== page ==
$cfg['Servers'][$i]['favorite'] = 'pma__favorite';
$cfg['Servers'][$i]['users'] = 'pma__users';
$cfg['Servers'][$i]['usergroups'] = 'pma__usergroups';
$cfg['Servers'][$i]['navigationhiding'] = 'pma__navigationhiding';
$cfg['Servers'][$i]['savedsearches'] = 'pma__savedsearches';
$cfg['Servers'][$i]['central_columns'] = 'pma__central_columns';
$cfg['Servers'][$i]['designer_settings'] = 'pma__designer_settings';
$cfg['Servers'][$i]['export_templates'] = 'pma__export_templates';
. . .

Then, add the following line at the bottom of the file. phpMyAdmin will use this temporary directory as a templates cache which allows for faster page loading:

. . .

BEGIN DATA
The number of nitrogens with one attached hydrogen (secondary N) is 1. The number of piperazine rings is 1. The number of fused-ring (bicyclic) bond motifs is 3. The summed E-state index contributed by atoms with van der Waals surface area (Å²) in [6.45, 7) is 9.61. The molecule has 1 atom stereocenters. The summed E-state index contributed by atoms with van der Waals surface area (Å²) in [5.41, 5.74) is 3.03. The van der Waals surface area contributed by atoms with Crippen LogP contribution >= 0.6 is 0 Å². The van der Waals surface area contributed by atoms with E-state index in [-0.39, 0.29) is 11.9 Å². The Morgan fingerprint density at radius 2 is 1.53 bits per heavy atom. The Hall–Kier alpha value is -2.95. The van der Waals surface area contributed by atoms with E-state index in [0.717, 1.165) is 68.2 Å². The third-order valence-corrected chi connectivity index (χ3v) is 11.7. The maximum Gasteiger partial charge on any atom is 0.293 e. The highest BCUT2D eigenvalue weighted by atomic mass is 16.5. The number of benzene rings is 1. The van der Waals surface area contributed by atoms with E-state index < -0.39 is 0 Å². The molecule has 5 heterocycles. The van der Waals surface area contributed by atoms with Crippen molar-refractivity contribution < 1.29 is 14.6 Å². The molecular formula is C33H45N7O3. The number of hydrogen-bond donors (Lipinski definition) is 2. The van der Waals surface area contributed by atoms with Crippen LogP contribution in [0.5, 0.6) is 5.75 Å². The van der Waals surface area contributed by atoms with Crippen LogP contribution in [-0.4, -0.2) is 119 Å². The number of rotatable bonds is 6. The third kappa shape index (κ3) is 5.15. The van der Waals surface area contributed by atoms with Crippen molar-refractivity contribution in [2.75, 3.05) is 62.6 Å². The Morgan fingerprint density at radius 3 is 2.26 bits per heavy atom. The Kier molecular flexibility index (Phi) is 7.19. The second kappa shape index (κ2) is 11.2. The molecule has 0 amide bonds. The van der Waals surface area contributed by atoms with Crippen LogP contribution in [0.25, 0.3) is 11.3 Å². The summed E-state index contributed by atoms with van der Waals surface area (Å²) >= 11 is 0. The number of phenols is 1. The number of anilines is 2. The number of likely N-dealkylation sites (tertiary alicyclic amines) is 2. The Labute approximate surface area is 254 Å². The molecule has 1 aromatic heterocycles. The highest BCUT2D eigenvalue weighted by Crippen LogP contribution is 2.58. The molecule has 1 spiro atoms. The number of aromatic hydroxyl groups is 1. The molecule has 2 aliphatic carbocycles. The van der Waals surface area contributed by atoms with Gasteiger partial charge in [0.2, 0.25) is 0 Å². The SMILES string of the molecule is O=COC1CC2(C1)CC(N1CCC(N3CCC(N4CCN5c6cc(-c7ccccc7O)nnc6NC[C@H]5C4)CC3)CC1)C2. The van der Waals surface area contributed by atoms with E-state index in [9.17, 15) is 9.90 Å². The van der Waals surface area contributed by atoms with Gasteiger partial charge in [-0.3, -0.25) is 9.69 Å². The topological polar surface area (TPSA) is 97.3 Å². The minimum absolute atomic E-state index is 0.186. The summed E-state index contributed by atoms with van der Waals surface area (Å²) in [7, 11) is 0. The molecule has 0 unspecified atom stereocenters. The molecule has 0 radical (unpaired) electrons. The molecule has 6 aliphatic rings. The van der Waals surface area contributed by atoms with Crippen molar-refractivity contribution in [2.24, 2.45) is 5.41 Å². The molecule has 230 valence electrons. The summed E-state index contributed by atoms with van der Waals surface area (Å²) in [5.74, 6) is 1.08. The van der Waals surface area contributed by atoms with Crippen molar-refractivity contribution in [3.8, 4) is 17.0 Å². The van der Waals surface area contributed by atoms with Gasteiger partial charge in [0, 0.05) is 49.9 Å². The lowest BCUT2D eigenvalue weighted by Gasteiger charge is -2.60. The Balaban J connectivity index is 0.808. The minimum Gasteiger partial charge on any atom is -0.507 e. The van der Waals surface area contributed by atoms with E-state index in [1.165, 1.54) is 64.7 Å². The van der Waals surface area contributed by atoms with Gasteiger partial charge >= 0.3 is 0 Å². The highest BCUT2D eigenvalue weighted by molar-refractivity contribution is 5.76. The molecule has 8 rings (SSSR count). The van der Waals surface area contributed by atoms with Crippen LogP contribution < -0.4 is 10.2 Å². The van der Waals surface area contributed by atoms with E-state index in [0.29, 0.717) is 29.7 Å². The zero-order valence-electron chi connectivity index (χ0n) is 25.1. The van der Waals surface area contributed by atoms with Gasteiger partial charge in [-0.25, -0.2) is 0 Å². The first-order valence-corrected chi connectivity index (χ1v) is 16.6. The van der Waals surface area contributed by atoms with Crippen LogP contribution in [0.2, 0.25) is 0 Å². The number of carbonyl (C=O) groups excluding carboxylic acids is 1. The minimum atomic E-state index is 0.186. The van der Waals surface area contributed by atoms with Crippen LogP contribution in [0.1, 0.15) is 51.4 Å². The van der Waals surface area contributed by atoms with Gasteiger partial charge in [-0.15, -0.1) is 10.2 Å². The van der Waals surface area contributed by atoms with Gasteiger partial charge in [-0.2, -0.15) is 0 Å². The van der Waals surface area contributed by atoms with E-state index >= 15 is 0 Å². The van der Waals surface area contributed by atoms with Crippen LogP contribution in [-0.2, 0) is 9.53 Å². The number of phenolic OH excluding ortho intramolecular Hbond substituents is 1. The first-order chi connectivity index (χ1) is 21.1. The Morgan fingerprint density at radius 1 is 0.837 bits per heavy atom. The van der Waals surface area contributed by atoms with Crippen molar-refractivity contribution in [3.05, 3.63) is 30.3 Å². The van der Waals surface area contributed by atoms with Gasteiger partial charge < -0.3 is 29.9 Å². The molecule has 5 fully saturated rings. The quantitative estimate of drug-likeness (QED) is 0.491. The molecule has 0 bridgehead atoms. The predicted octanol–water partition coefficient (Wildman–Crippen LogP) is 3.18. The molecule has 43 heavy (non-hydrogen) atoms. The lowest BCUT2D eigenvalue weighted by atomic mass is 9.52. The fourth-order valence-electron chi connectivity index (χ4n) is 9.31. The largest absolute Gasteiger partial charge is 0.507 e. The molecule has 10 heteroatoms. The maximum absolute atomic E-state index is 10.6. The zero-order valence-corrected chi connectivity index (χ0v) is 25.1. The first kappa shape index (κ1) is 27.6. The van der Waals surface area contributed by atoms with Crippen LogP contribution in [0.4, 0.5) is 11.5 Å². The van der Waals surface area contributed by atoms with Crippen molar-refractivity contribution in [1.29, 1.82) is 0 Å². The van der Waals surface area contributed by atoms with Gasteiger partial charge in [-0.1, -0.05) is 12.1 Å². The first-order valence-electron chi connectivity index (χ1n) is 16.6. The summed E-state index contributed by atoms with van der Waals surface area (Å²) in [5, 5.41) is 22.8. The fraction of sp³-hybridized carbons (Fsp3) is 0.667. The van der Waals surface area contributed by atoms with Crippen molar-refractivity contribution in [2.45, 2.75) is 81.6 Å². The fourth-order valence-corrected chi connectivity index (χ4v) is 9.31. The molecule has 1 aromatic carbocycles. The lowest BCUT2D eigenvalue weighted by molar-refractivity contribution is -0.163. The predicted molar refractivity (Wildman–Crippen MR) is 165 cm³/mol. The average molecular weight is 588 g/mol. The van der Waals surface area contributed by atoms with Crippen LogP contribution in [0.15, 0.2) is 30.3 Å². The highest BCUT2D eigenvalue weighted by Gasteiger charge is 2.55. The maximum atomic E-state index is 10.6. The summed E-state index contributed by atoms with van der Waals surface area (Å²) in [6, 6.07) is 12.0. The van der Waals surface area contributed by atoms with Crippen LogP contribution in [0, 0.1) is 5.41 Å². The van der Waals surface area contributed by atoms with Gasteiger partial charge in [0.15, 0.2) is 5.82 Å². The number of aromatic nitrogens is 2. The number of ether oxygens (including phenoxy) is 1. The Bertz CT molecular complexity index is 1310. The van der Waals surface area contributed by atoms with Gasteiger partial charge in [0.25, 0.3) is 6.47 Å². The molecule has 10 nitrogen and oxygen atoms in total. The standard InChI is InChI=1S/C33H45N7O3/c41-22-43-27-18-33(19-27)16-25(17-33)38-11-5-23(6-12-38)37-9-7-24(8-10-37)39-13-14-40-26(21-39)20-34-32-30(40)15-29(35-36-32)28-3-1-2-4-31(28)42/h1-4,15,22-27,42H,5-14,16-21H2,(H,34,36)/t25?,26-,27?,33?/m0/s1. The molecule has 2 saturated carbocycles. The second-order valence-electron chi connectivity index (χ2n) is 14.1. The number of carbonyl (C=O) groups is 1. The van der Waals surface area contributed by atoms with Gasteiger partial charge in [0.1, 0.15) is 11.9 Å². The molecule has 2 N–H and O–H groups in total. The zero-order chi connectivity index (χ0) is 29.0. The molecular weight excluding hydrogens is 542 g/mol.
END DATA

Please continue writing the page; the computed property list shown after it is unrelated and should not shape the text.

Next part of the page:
$cfg['TempDir'] = '/var/lib/phpmyadmin/tmp';

When you are finished, save and close the file.

Step 4 – Create phpMyAdmin storage database and tables on Debian 12

At this point, you need to create the phpMyAdmin storage database and tables on Debian 12. Use the create_tables.sql file that comes from the installation of phpMyAdmin to create the configuration storage database and tables:

sudo mariadb < /usr/share/phpmyadmin/sql/create_tables.sql

Then, create the administrative pma user. To do this open the MariaDB console:

sudo mariadb -u root -p

Now create the user and give it the correct permissions with the following command:

Remember to replace the password phrase with the password that you have defined in the config.inc.php file.

MariaDB [(none)]> GRANT SELECT, INSERT, UPDATE, DELETE ON phpmyadmin.* TO 'pma'@'localhost' IDENTIFIED BY 'password';

It’s recommended to log in to your phpMyAdmin with another MariaDB user instead of pma. So create the user and give it the correct permissions with a strong password with the following command:

MariaDB [(none)]> GRANT ALL PRIVILEGES ON *.* TO 'orca'@'localhost' IDENTIFIED BY 'password' WITH GRANT OPTION;